TSMC plots up to 20% price hike amid global chip crisis

The price increases could have repercussions on the global electronics market

Taiwan Semiconductor Manufacturing Company (TSMC) will raise the prices of its chips by as much as 20%, which could have a knock-on effect of raising prices for consumer electronics by 2022.

The world’s largest chipmaker will increase the prices of its most advanced chips by 10%, while less advanced chips will be priced at 20% higher, according to the Wall Street Journal (WSJ), speaking with sources familiar with the strategy. 

The latter category includes chips used by customers such as car manufacturers, while chips set for a 10% increase include microprocessors used in iPhones, for example. This hike would lead to higher prices taking effect from next year.

These changes come amid an ongoing global chip crisis, in which the supply of semiconductors has been running low for several months

TSMC sees this price increase as serving the dual purposes of pushing down demand and preserving supply for customers in need, and increasing revenue that can subsequently be channelled into raising production capacity, WSJ reported.

The firm suggested only last month that the chip shortage would extend into 2022, with higher demand helping to fuel the company’s strong financial performance in the second quarter of the year. TSMC reported a profit increase of 11% from the previous year, alongside a revenue growth of 28%.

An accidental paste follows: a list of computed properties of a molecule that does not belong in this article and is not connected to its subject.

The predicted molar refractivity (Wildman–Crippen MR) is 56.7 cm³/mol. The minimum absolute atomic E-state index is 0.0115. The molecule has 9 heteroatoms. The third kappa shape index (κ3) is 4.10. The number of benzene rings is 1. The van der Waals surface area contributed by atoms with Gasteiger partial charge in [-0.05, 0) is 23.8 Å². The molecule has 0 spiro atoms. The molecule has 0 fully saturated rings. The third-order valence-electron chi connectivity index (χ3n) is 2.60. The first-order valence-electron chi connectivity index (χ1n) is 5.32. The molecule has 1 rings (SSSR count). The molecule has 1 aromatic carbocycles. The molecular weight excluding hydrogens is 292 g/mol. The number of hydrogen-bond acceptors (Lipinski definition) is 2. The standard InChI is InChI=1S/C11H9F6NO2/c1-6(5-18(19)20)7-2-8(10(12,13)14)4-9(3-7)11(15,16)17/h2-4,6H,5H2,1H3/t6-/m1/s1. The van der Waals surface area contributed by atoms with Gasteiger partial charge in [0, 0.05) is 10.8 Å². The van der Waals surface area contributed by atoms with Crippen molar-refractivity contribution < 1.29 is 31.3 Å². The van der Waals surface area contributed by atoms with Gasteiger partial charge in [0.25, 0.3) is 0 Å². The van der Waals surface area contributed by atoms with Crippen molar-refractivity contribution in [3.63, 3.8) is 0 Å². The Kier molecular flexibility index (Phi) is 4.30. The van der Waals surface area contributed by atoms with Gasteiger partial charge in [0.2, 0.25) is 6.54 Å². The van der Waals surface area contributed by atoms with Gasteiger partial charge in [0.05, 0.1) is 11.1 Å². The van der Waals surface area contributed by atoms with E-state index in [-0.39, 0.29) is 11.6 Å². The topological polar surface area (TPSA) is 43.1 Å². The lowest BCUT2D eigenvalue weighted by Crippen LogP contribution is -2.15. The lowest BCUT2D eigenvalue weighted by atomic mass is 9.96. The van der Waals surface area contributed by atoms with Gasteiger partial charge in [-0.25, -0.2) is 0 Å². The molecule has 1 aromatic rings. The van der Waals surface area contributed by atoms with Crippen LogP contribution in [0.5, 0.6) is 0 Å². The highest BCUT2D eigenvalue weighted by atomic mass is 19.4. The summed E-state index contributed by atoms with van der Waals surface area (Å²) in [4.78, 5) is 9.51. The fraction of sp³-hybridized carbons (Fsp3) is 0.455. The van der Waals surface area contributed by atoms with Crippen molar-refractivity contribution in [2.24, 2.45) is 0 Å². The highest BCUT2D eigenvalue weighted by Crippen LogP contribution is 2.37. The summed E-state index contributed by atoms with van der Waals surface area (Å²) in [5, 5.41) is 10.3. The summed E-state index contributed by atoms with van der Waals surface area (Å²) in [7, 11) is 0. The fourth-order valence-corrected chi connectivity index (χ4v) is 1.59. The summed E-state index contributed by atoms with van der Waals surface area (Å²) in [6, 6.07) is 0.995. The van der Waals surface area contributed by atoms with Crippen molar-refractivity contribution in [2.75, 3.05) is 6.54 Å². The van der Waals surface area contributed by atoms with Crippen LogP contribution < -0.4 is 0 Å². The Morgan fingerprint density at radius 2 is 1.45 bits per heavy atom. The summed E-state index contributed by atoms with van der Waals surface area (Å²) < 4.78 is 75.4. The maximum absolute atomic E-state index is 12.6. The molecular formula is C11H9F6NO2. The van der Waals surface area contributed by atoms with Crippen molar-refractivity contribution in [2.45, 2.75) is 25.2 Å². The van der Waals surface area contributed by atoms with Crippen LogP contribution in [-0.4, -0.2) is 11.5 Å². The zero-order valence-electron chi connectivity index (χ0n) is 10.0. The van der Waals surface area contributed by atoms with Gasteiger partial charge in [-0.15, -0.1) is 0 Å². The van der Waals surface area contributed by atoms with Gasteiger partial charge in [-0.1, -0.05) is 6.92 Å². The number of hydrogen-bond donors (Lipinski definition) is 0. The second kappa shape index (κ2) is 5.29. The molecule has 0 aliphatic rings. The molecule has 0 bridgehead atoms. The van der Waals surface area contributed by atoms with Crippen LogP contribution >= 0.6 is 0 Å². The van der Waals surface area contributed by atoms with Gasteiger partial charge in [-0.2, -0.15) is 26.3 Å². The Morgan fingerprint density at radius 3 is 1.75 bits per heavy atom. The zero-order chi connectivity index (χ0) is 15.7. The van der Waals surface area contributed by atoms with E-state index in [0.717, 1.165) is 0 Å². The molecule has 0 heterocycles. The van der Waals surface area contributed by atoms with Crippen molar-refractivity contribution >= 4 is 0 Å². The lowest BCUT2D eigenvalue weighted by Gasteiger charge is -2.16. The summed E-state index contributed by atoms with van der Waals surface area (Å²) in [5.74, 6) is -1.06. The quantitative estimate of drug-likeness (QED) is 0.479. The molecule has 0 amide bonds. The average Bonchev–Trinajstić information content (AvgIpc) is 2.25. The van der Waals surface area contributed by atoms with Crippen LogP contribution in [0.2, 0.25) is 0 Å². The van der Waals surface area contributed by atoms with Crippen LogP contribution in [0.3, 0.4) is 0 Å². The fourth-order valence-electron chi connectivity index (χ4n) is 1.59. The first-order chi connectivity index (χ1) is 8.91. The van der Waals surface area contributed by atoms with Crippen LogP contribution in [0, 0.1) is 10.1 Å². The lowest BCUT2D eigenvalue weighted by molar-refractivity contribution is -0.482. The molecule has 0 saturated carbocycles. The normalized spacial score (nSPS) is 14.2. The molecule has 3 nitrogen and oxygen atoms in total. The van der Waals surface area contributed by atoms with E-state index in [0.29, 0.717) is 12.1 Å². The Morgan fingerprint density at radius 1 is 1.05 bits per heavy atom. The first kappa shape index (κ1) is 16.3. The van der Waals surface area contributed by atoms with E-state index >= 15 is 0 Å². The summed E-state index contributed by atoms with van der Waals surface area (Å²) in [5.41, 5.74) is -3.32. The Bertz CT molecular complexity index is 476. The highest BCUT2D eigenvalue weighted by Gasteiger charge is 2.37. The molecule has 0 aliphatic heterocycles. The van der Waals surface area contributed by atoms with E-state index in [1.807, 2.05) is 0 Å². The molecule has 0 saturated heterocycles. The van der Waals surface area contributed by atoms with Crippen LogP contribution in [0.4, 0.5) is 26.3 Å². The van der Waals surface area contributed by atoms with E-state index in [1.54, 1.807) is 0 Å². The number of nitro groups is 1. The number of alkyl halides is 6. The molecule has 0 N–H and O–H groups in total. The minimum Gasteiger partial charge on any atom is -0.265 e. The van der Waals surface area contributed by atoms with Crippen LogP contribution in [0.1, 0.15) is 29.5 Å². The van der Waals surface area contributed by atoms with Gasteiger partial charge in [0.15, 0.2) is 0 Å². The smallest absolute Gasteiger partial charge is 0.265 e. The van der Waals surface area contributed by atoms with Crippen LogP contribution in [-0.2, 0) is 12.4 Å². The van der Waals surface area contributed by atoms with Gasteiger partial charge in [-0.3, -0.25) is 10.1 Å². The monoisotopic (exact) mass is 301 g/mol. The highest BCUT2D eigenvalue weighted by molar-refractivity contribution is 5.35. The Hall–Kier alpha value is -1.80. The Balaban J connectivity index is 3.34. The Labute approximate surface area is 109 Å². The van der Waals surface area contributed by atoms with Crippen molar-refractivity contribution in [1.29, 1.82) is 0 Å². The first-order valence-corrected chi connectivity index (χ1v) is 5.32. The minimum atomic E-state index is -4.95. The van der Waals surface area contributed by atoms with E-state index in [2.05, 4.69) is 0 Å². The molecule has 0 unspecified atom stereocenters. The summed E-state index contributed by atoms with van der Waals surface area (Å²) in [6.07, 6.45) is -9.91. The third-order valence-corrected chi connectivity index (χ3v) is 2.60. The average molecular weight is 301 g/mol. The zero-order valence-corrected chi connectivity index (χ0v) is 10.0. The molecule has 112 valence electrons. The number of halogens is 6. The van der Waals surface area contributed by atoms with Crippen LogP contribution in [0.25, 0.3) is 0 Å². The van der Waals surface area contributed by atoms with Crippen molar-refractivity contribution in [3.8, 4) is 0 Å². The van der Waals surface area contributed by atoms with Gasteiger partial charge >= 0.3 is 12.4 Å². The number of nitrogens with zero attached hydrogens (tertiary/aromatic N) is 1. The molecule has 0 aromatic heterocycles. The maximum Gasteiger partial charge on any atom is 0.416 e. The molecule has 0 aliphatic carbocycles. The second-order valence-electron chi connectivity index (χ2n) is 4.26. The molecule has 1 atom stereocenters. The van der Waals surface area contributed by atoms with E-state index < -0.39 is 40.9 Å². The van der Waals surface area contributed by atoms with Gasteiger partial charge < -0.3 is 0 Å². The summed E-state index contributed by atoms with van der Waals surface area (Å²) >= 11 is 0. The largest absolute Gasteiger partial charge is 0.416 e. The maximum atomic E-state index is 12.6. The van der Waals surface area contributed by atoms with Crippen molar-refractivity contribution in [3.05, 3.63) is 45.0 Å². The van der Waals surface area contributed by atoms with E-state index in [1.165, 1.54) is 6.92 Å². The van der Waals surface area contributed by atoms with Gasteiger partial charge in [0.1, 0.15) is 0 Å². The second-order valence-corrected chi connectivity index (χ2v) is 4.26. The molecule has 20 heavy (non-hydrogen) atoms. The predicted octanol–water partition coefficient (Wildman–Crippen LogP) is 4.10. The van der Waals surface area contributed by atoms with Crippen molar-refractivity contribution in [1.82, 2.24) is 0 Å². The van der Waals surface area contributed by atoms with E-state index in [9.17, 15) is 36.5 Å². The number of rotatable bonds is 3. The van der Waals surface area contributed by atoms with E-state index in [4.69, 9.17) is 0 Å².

TSMC CFO Wendell Huang told analysts this growth was driven mainly by strength in high-performance computing (HPC) and automotive-related demand. Moving into the next quarter, Huang expects TSMC’s business to be supported by strong demand for its 5nm and 7nm chips for smartphones, HPC, IoT and automotive applications.

Because TSMC is the biggest foundry-owning chipmaker in the world and enjoys market dominance, it can control prices with relative assurance. It can enjoy particularly strong influence over the market during the global chip shortage due to stronger-than-ever demanding that is unrelenting. 

While TSMC has certainly benefited financially from the shortage, it’s had a knock-on effect on other industries. For instance, growth in the PC market has been hampered by the crisis, with year-on-year growth slowing from 35.7% in the first quarter of 2021 to 4.6% in the second quarter.

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